Volkswagen and Renault are set to invest in local assembly in Indonesia this year, according to the country’s ministry of industry, reported by Kompas. There have been rumours on the European carmakers setting up shop in the republic, but the size of the investments are unknown at this point.
According to Indonesia’s director of maritime, transportation and defense equipment Putu Juli Ardika, the two carmakers will use existing facilities in the country, as opposed to building new factories from scratch. He added that Indonesia has car production capacity of 2.2 million units per annum, but current output is at 1.2 million per year.
The government official also said that besides VW and Renault, there are other carmakers ready to invest in local production, such as Hyundai. However, those “Asian brands” aren’t ready to officially announce their intentions yet.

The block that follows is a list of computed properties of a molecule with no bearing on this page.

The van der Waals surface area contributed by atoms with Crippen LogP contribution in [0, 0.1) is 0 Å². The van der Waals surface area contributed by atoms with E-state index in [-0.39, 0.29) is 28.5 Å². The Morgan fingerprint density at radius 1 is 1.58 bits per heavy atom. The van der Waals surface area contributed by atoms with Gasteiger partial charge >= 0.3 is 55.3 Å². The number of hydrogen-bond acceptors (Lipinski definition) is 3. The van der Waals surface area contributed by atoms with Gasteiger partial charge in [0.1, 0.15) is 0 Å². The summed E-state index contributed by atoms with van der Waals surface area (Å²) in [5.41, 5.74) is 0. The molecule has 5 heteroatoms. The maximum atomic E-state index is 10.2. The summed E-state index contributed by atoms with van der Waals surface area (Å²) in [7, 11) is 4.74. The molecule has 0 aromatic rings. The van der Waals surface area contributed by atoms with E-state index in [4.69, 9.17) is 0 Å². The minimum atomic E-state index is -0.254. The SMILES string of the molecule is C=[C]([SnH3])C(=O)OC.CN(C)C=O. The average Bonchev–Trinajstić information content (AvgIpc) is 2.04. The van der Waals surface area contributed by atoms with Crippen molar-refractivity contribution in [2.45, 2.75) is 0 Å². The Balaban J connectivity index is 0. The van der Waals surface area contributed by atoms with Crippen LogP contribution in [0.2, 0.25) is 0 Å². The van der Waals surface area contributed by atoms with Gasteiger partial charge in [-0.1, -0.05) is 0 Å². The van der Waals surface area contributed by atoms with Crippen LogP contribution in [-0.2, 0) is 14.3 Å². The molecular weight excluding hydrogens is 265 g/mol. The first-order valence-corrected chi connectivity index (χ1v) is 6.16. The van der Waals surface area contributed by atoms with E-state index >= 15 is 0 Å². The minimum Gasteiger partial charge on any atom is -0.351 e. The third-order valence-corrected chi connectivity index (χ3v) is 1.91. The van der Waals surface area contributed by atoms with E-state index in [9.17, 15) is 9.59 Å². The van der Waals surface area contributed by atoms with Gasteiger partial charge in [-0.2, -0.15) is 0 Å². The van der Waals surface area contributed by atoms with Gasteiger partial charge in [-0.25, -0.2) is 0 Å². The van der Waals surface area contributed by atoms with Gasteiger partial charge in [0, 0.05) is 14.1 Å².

Last month, Reuters reported that Hyundai is set to invest US$880 million (RM3.6 billion) in Indonesia, and has plans to produce electric vehicles (EVs) in the country, according to Indonesian deputy minister for industry Harjanto.
The official said that the planned factory will have an annual capacity of 250,000 units, including EVs. He added that the plan was to export 53% of the proposed plant’s output, mostly to ASEAN and Australia, with the remaining 47% for domestic consumption.
Hyundai – which along with Kia brand is the world’s number five automaker by sales – has not publicly commented on its plans for Indonesia, but said that it was “considering various ways to expand” in new markets including Southeast Asia. The company insisted that nothing had been decided regarding new production facilities in the region.